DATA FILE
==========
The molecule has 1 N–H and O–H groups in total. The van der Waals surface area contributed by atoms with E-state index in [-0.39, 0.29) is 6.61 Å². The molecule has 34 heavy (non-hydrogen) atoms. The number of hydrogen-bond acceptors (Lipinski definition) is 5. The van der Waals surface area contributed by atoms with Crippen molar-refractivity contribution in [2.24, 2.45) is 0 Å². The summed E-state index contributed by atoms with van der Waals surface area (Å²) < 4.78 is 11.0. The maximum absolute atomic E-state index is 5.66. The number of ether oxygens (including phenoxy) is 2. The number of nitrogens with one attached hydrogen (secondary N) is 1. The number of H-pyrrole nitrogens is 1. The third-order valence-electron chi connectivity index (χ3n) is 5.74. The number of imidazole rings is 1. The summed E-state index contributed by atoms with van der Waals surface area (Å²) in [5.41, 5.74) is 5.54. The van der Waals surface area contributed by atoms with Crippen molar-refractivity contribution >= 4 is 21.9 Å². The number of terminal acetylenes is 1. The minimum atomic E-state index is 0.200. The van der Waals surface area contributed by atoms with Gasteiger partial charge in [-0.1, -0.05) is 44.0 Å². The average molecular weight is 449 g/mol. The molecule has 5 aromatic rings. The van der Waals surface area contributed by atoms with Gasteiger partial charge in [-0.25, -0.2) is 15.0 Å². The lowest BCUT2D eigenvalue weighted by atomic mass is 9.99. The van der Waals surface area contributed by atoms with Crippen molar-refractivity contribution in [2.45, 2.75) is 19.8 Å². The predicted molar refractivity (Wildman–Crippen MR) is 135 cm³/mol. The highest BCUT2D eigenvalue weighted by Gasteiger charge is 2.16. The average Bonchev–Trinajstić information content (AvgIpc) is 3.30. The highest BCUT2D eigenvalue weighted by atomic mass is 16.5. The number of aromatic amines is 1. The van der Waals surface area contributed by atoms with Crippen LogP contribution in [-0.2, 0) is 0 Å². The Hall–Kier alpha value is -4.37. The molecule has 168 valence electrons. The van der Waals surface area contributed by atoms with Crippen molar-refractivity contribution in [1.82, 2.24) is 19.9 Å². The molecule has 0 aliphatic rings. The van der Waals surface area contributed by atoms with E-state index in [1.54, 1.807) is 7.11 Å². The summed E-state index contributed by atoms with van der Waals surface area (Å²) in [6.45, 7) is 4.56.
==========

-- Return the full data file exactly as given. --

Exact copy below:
The molecule has 1 N–H and O–H groups in total. The van der Waals surface area contributed by atoms with E-state index in [-0.39, 0.29) is 6.61 Å². The molecule has 34 heavy (non-hydrogen) atoms. The number of hydrogen-bond acceptors (Lipinski definition) is 5. The van der Waals surface area contributed by atoms with Crippen molar-refractivity contribution in [2.24, 2.45) is 0 Å². The summed E-state index contributed by atoms with van der Waals surface area (Å²) < 4.78 is 11.0. The maximum absolute atomic E-state index is 5.66. The number of ether oxygens (including phenoxy) is 2. The number of nitrogens with one attached hydrogen (secondary N) is 1. The number of H-pyrrole nitrogens is 1. The third-order valence-electron chi connectivity index (χ3n) is 5.74. The number of imidazole rings is 1. The summed E-state index contributed by atoms with van der Waals surface area (Å²) in [5.41, 5.74) is 5.54. The van der Waals surface area contributed by atoms with Crippen molar-refractivity contribution >= 4 is 21.9 Å². The number of terminal acetylenes is 1. The minimum atomic E-state index is 0.200. The van der Waals surface area contributed by atoms with Gasteiger partial charge in [-0.1, -0.05) is 44.0 Å². The average molecular weight is 449 g/mol. The molecule has 5 aromatic rings. The van der Waals surface area contributed by atoms with Gasteiger partial charge in [-0.25, -0.2) is 15.0 Å². The lowest BCUT2D eigenvalue weighted by atomic mass is 9.99. The van der Waals surface area contributed by atoms with Crippen molar-refractivity contribution in [2.45, 2.75) is 19.8 Å². The predicted molar refractivity (Wildman–Crippen MR) is 135 cm³/mol. The highest BCUT2D eigenvalue weighted by Gasteiger charge is 2.16. The average Bonchev–Trinajstić information content (AvgIpc) is 3.30. The highest BCUT2D eigenvalue weighted by atomic mass is 16.5. The number of aromatic amines is 1. The van der Waals surface area contributed by atoms with Crippen LogP contribution in [-0.2, 0) is 0 Å². The Hall–Kier alpha value is -4.37. The molecule has 168 valence electrons. The van der Waals surface area contributed by atoms with Crippen molar-refractivity contribution in [1.82, 2.24) is 19.9 Å². The molecule has 0 aliphatic rings. The van der Waals surface area contributed by atoms with E-state index in [1.54, 1.807) is 7.11 Å². The summed E-state index contributed by atoms with van der Waals surface area (Å²) in [6.45, 7) is 4.56.